Marine life in danger without stricter protection, warn experts
While swathes of the country’s waters are already subject to an existing network of legal safeguards, the powers are insufficient to protect rare species, according to the authors of the Saving Our Seas Through Law project.
The initiative, a collaboration between the University of Edinburgh and the Community of Arran Seabed Trust (COAST), calls on the Scottish government to designate one-tenth of Scottish waters as strictly protected areas, also known as marine reserves.
This measure would impose a general ban on practices such as fishing, fish farming, mining and dredging in sensitive coastal areas.
James Harrison, a project member and professor of environmental law at the university, said the longer the more stringent protections are delayed, the greater the risk to invaluable marine resources.
Although there are 23 Marine Protected Areas (MPAs) for nature conservation in Scotland’s coastal waters, almost all of them are designated as ‘multiple use’. This, Mr Harrison said, offered a weaker form of protection compared to other statuses.
The project highlighted the MPA in place in the waters around Canna and Rum as an example of where the existing designation lacks adequate fisheries management measures. The area is home to the only British colony of rare fan mussels.
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Mr Harrison said: âA new system of strictly protected marine areas can provide comprehensive protection for the most valuable biodiversity hotspots. This will give our seas a chance to recover from the pressures they have been exposed to over the past century. ”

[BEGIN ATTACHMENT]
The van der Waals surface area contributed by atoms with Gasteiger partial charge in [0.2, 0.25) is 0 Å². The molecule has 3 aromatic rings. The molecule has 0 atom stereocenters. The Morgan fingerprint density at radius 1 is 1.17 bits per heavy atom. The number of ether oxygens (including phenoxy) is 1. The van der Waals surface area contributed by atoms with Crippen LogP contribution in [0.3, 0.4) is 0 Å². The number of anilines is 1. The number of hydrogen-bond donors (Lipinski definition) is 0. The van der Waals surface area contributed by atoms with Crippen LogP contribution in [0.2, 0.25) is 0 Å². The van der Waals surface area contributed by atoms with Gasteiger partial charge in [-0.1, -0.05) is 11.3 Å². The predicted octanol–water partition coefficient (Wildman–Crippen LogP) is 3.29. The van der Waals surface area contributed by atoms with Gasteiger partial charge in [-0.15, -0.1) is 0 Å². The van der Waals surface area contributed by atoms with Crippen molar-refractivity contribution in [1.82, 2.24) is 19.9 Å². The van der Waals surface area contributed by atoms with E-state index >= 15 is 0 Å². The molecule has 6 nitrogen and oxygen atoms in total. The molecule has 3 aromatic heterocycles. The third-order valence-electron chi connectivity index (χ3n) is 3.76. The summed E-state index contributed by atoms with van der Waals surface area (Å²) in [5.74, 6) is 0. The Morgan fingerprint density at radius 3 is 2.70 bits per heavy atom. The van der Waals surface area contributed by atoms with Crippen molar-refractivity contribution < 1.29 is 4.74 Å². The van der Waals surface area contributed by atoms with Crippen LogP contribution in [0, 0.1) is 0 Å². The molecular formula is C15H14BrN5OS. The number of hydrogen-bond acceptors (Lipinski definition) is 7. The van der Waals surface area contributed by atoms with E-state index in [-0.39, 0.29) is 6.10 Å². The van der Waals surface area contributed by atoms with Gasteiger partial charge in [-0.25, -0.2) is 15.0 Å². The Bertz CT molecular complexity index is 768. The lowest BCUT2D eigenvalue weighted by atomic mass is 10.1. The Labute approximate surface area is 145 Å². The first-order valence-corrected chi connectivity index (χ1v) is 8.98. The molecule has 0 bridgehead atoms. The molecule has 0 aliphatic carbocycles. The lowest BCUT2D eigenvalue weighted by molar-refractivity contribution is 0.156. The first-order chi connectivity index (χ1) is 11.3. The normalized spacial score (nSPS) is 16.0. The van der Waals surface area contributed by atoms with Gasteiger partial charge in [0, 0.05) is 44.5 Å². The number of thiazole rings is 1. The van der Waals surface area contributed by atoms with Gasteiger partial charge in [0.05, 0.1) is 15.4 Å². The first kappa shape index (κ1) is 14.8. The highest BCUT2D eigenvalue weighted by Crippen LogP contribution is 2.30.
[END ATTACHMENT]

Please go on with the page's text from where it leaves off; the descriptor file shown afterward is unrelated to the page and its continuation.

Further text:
Mr Harrison said politicians must “act urgently and sensitively” to deploy tougher protections while balancing conservation, business and recreation needs.
Other areas where Save Our Seas by Law say existing MPAs are insufficient include the Clyde Sea Sill between Kintyre and Galloway, as well as the waters between Fetlar and Haroldswick in the Shetlands.
The researchers highlighted the success of the Lamlash Bay âno-take zoneâ off the Isle of Arran, which is part of a much larger marine protected area.
Lucy Kay, COAST MPA Project Manager, said: âThe benefits of effective marine protection are clear. Strong action has led to the establishment of the Lamlash Bay no-take zone and the protection of parts of the South Arran MPA, and we now urgently need more decisive action from the government to support the recovery of the Scottish seas. “
A spokesperson for Scottish government aid: ‘Our MPA network already covers 37% of our seas and we are committed to putting in place fisheries management measures for existing sites where they are not already in place by March 2024.
âWe will also designate highly protected marine areas (HPMA) covering at least 10% of our seas by 2026. HPMAs will be a major step forward in conserving and enhancing Scotland’s marine biodiversity.
âThe site selection and designation process must be fair, open and transparent, and follow due legal process. We will ensure that stakeholders, including maritime industries and the coastal communities that depend on them, have the opportunity to fully participate at all stages. We will of course be happy to consider the proposals of this group as part of this process.
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